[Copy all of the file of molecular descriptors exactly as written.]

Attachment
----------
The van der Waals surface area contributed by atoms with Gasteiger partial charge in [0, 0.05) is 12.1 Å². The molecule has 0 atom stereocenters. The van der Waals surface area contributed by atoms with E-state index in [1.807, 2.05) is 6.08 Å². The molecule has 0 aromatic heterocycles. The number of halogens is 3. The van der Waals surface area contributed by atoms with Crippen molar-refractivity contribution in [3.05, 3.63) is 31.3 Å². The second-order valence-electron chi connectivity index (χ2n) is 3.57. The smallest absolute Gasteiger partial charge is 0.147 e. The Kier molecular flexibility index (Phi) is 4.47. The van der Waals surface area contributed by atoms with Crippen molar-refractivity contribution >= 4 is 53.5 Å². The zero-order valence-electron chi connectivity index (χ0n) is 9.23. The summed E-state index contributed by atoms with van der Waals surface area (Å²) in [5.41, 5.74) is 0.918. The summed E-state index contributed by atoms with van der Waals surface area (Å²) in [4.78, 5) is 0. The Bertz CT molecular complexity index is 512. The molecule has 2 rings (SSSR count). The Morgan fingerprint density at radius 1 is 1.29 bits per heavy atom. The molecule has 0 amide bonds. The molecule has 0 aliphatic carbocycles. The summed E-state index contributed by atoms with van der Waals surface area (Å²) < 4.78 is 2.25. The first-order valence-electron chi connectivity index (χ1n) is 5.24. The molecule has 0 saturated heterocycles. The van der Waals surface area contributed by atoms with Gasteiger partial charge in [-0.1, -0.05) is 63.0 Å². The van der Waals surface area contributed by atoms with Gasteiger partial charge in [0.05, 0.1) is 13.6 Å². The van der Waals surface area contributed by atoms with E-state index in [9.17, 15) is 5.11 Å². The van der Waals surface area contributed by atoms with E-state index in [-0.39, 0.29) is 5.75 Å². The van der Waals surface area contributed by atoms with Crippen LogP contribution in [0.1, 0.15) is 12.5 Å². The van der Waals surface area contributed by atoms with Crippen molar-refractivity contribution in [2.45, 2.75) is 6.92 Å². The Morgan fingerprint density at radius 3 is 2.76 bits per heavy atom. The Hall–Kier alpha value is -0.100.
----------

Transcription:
The van der Waals surface area contributed by atoms with Gasteiger partial charge in [0, 0.05) is 12.1 Å². The molecule has 0 atom stereocenters. The van der Waals surface area contributed by atoms with E-state index in [1.807, 2.05) is 6.08 Å². The molecule has 0 aromatic heterocycles. The number of halogens is 3. The van der Waals surface area contributed by atoms with Crippen molar-refractivity contribution in [3.05, 3.63) is 31.3 Å². The second-order valence-electron chi connectivity index (χ2n) is 3.57. The smallest absolute Gasteiger partial charge is 0.147 e. The Kier molecular flexibility index (Phi) is 4.47. The van der Waals surface area contributed by atoms with Crippen molar-refractivity contribution >= 4 is 53.5 Å². The zero-order valence-electron chi connectivity index (χ0n) is 9.23. The summed E-state index contributed by atoms with van der Waals surface area (Å²) in [5.41, 5.74) is 0.918. The summed E-state index contributed by atoms with van der Waals surface area (Å²) in [4.78, 5) is 0. The Bertz CT molecular complexity index is 512. The molecule has 2 rings (SSSR count). The Morgan fingerprint density at radius 1 is 1.29 bits per heavy atom. The molecule has 0 amide bonds. The molecule has 0 aliphatic carbocycles. The summed E-state index contributed by atoms with van der Waals surface area (Å²) < 4.78 is 2.25. The first-order valence-electron chi connectivity index (χ1n) is 5.24. The molecule has 0 saturated heterocycles. The van der Waals surface area contributed by atoms with Gasteiger partial charge in [-0.1, -0.05) is 63.0 Å². The van der Waals surface area contributed by atoms with Gasteiger partial charge in [0.05, 0.1) is 13.6 Å². The van der Waals surface area contributed by atoms with E-state index in [9.17, 15) is 5.11 Å². The van der Waals surface area contributed by atoms with E-state index in [-0.39, 0.29) is 5.75 Å². The van der Waals surface area contributed by atoms with Crippen LogP contribution in [0.1, 0.15) is 12.5 Å². The van der Waals surface area contributed by atoms with Crippen molar-refractivity contribution in [2.45, 2.75) is 6.92 Å². The Morgan fingerprint density at radius 3 is 2.76 bits per heavy atom. The Hall–Kier alpha value is -0.100.